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Dr Emma Espiner

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Manage episode 364529321 series 3381430
Content provided by Real Life With John Cowan and Newstalk ZB. All podcast content including episodes, graphics, and podcast descriptions are uploaded and provided directly by Real Life With John Cowan and Newstalk ZB or their podcast platform partner. If you believe someone is using your copyrighted work without your permission, you can follow the process outlined here https://ro.player.fm/legal.

It was the height of Covid-19 in 2020 when Emma Espiner graduated from medicine school.

The broadcaster, political commentator and now-surgeon had mixed emotions about being thrown into work at Middlemore Hospital in the middle of a global pandemic.

“It was really frightening, but it was also really interesting because I was glad to have something useful to do,” she told Real Life with John Cowan on Sunday night.

“Now that we’ve largely come out of Covid, the flow-on effects on people we’re going to see for years to come – not just the waitlists and practical things, but the psychological impact on people and their relationships and lives will be huge.”

Despite the difficulties of work in a busy hospital, Dr Espiner’s job enables her to walk the talk and things that matter to her – in particular, addressing health inequities among Māori.

At Middlemore Hospital, she gets to “see [her] purpose every day”, and works alongside like-minded people who are there because they care about the same things.

“There’s a project we’re working on… In an attempt to reduce our waitlists, we’re doing additional operating lists on a Saturday, and there’s an equity prioritisation there,” she said.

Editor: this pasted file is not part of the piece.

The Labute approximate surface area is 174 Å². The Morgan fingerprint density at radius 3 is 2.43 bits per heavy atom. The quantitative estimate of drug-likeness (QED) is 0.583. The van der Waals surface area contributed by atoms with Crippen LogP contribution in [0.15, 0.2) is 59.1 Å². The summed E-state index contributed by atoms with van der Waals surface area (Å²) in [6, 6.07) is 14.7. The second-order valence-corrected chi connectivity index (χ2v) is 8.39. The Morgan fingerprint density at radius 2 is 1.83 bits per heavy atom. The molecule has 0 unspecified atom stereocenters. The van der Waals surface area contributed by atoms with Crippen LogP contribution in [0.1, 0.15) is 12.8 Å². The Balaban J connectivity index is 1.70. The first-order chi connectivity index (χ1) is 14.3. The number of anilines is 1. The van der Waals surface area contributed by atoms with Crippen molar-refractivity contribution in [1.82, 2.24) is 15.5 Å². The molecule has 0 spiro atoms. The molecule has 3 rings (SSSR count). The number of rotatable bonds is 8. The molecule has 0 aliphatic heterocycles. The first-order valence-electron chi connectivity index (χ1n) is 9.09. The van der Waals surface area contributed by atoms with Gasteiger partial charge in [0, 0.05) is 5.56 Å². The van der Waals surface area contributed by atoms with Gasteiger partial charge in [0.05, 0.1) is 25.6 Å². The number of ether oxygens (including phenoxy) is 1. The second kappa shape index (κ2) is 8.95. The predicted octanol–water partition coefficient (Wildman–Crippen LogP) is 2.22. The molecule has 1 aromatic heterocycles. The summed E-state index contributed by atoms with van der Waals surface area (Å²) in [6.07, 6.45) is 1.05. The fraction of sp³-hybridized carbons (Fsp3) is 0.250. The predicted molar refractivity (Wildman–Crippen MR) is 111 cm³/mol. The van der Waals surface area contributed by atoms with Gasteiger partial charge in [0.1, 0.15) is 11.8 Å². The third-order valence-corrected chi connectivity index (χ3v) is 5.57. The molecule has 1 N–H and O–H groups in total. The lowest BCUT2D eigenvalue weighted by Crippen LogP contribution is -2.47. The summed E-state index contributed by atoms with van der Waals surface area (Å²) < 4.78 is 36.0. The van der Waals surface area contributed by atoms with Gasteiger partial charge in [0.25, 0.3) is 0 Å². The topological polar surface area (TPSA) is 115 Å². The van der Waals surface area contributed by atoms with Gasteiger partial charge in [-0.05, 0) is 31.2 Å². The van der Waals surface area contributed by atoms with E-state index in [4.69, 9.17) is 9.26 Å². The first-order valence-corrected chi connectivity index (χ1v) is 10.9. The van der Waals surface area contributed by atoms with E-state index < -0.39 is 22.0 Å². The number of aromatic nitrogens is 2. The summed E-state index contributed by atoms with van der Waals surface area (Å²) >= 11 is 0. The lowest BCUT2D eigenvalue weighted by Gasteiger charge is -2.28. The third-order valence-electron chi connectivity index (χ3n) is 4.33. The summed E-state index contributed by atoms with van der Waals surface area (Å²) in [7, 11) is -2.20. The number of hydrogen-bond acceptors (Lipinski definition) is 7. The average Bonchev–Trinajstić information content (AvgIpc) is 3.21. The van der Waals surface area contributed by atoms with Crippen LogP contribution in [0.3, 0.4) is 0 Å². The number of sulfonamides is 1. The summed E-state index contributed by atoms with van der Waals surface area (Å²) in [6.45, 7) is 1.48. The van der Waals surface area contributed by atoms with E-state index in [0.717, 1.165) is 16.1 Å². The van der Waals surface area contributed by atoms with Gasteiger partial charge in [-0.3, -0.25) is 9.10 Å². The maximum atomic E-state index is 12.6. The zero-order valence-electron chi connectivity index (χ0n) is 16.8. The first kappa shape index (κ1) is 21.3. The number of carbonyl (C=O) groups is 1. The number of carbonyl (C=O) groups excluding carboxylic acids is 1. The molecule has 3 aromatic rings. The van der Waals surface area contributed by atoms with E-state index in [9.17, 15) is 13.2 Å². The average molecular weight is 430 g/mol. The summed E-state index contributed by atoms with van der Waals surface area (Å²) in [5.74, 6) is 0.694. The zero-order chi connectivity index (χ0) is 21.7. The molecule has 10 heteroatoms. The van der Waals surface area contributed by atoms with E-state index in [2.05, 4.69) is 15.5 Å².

“I was able to see that from its inception, when it was proposed as a business case, right through to now volunteering to do these when I’m not already rostered on.

“It’s just so encouraging to see, one by one, patients that we can help and do something for. This is just in our hospital, but it really helps to offset that structural frustration that things aren’t moving fast enough.”

Dr Espiner wrote extensively about her new career and the issues she’s passionate about in her recently published memoir, There’s A Cure for This, which she says has been “a shortcut to building relationships with people”.

“People often talk about writing as therapy, but I disagree with that. Therapy is therapy. Writing is about making sense of your own life as a story.

“The nice thing about telling your own story is that people come to you with their stories. Nobody ever comes up to me and says ‘I read this thing about you, and I’m really interested in it’. They say ‘I read this thing about you, and I want to tell you this similar thing that happened to me’.”

“I love that, because relationships are the fuel for me in all of the different careers and every aspect of my life.”

As the daughter of a Māori father and a Pākehā mother, Dr Espiner describes herself as the “irreparable collision between Treaty partners”. That identity is useful to explore a lot of things she’s concerned about in her writing.

“Inequities in the health system, what things will look like for my daughter and her generation when they grow up, and how we incorporate the knowledge systems of my culture into sticky, contemporary issues like climate change and health.”

Dr Espiner says she loves both the Pākehā and Māori parts of herself, and considers it a superpower to be able to draw on the strengths of both. But she still feels uncomfortable with her cultural identity at times.